- Then, place raw coconut chips in a pan on high heat, shaking the coconut in the pan until lightly toasted brown.
- Place the banana pieces on top of the mixture, then sprinkle with the cacao nibs and cashews, and top off with the coconut.
History of Cacao Nibs
The tropical tree that produces cocoa beans is called Theobroma Cacao. Theobroma means “food of the gods.”
The indigenous peoples of Mesoamerica have enjoyed cacao since before the time of Christ. It’s been cultivated throughout Mexico, Central America and South America since the Early Formative Period and used as a food, a medicine and even currency. In fact, cacao was so highly valued that the ancient native peoples celebrated it, immortalizing its place in society through things like oral history, stonework and pottery chronicling its use in rituals and everyday life.
Archaeological sites have found ceramic vessels with cacao residues from the pre-Olmec peoples, from several sites in Mexico and throughout Central America, dating as far back as 1750–1900 B.C.
It’s believed that the first to grow the beans as a crop were the Olmec Indians, from 1500–400 B.C. By 600 A.D., Mayans had migrated to the northern regions of South America and took cacao with them, establishing plantations. In Mayan cultures, where it’s believed to be of divine origin, cacao is celebrated with an annual festival in April. The Aztecs believe their god Quetzalcoatl discovered cacao, and the consumption of cacao was restricted to the society’s elite. (14, 15)
Columbus was the first European to learn of cacao upon the capture of a canoe that was carrying it as cargo. Cacao did not become popular in Europe at this time because Columbus was only aware of the currency use of cacao, not the food or medicinal uses. But 20 years later, Cortez recorded its use in the court of Emperor Montezuma.
Cacao was given as a gift, and while Spain and Portugal did not export it to the rest of Europe for almost a century, it gained popularity as a medicine and aphrodisiac before regular shipments to Europe started. Twenty-five years before cocao was used in the preparation of food, the first shop opened in London in 1657 and served it as a beverage. However, it was so expensive that it was typically only consumed by the wealthy.
Chocolate was introduced to the U.S. by an Irish chocolate maker who imported beans from the West Indies to Dorchester, Massl, with his partner, Dr. James Baker. Soon, America’s first chocolate mill was making the famous Baker’s chocolate that you’ve likely heard of today. As demand grew, technology such as the cocoa press was invented to help keep up, slowly bringing the price down.
Today, most Americans consume refined versions that provide way fewer nutritional benefits. However, there are various forms, such as cacao powder, creme de cacao, raw cacao, cacao nibs, cacao beans and cacao butter, that, if consumed in their most raw and natural states, can give way to some amazing health benefits.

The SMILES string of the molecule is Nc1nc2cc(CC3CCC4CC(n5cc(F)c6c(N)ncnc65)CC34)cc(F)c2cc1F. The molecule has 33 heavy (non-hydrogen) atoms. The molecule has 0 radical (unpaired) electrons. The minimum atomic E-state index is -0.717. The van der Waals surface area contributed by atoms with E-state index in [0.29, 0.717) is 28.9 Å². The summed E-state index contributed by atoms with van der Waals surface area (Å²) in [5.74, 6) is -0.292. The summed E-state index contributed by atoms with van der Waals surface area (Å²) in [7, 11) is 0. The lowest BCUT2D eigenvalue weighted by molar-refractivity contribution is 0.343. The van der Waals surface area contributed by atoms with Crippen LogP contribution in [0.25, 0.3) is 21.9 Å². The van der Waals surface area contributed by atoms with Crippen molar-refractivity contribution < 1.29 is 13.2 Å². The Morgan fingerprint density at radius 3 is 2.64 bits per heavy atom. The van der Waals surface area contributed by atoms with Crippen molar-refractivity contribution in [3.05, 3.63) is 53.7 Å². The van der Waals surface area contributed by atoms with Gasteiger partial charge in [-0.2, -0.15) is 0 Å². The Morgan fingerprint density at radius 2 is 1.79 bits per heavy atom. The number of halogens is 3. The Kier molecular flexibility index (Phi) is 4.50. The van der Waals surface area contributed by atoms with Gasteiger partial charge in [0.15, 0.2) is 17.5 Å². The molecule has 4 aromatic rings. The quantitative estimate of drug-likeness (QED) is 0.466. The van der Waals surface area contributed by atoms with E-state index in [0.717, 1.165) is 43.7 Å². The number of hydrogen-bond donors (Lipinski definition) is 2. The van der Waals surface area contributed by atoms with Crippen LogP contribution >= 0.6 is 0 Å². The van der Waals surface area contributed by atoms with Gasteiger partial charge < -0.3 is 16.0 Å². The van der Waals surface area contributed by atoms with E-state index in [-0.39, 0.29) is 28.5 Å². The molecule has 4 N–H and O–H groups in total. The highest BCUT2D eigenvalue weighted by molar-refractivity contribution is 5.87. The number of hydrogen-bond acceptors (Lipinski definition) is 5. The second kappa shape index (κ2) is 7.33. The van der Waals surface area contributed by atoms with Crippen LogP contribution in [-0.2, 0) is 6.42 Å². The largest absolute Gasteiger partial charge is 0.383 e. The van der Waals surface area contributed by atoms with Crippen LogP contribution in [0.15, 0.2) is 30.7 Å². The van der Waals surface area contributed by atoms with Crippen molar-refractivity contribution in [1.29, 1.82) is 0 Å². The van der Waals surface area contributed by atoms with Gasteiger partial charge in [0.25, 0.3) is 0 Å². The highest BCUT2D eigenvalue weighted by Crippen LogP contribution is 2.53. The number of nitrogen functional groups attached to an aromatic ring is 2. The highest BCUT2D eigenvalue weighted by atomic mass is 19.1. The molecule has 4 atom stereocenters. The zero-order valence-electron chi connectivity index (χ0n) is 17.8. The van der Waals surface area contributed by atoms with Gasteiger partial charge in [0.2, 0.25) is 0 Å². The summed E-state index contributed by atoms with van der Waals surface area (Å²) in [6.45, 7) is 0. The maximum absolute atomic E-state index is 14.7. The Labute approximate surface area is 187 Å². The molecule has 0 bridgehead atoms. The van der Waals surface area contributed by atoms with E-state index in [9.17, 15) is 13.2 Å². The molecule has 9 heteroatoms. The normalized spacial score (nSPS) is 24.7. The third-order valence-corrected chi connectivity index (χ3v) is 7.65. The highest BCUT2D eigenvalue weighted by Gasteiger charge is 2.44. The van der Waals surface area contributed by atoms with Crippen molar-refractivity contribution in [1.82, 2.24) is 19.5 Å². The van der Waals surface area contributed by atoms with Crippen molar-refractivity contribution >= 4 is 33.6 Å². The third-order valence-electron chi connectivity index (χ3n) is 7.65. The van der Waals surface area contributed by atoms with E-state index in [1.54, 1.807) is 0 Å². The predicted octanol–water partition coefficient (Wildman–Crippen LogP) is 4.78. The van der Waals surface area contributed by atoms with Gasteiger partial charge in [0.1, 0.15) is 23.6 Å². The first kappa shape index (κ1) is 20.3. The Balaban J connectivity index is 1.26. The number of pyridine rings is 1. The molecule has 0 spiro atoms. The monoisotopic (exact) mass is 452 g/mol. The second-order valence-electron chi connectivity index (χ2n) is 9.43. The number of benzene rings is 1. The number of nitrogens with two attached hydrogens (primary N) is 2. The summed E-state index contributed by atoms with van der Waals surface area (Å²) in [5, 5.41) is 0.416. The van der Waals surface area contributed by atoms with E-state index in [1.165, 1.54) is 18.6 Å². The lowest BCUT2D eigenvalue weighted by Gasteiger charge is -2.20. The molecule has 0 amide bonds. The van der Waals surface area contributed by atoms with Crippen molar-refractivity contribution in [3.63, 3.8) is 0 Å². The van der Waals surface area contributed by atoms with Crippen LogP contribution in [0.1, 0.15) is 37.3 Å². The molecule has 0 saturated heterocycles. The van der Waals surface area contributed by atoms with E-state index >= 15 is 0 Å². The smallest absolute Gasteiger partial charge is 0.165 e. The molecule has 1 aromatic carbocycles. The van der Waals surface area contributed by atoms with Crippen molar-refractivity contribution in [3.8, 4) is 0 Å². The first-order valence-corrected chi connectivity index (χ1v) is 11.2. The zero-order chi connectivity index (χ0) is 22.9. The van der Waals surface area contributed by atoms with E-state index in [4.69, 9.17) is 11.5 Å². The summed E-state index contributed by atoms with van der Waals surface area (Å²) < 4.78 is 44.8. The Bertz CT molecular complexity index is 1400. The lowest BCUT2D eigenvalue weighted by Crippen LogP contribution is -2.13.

Several supposed health effects of cocoa have been considered, including improved heart function and relief of angina pectoris, stimulation of the nervous system, facilitated digestion, and improved kidney and bowel function. In addition, cocoa has been used to treat anemia, mental fatigue, tuberculosis, fever, gout, kidney stone symptoms and even a low libido.
In the 19th century, chocolate became a luxury item. Hence, its consumption was a sin rather than a remedy. Nowadays, chocolate is associated with obesity, high blood pressure and diabetes because most chocolate that’s consumed is loaded with sugars and other chemicals. Therefore, many physicians currently tend to warn patients about the potential health hazards of consuming large amounts of chocolate-based nutrients.
Fortunately, recent discoveries of phenolic compounds in cacao have changed this perception and encouraged research on its effects in aging, blood pressure regulation and atherosclerosis.
Risks and Things to Know About Cacao
Have you heard that you should not give dogs chocolate? Here’s why: Cacao beans contain theobromine, which makes up 1 percent to 2 percent of the cacao bean. It’s a nervous system stimulant that dilates the blood vessels similar to how caffeine affects the body. This is the ingredient that makes cacao and chocolate unsafe for dogs. If you’re sensitive to caffeine, causing you to have anxiety or affect your sleep, you may want to be careful about how much cacao you consume, if any.
Another important fact is that some think that cocoa provides calcium — however, oxalic acid is a compound found in cacao that inhibits the absorption of calcium. So though there is calcium in cacao, it’s not considered a good calcium source for this reason. In any case, you get more of the calcium by eating cacao than if you eat processed chocolate, because the sugar found in chocolate takes calcium reserves from the body.
Cacao also contains a high amount fat and calories. Consume in moderation, and be ultra-aware when combining with other calorie-dense foods so you don’t over do it. And if you have an allergic reaction, stop consuming it immediately and check with your doctor.
Cacao Nibs Takeaways
- Cacao is the source of original, natural chocolate that contains a variety of unique phytonutrients, including high amounts of sulfur, magnesium and phenylethylamine.
- Cacao nibs help maintain muscle and nerve function, lose weight and keep you regular, prevent anemia, reduce the risk of coronary heart disease and stroke, treat diarrhea, and enhance mood.
- Cacao and cocoa are essentially the same thing. The biggest difference is cocoa is heated at a higher temperature during process, thus loses some of the beneficial nutrition cacao contains. Cocoa also typically has more additives, while cacao is typically raw and a bit healthier.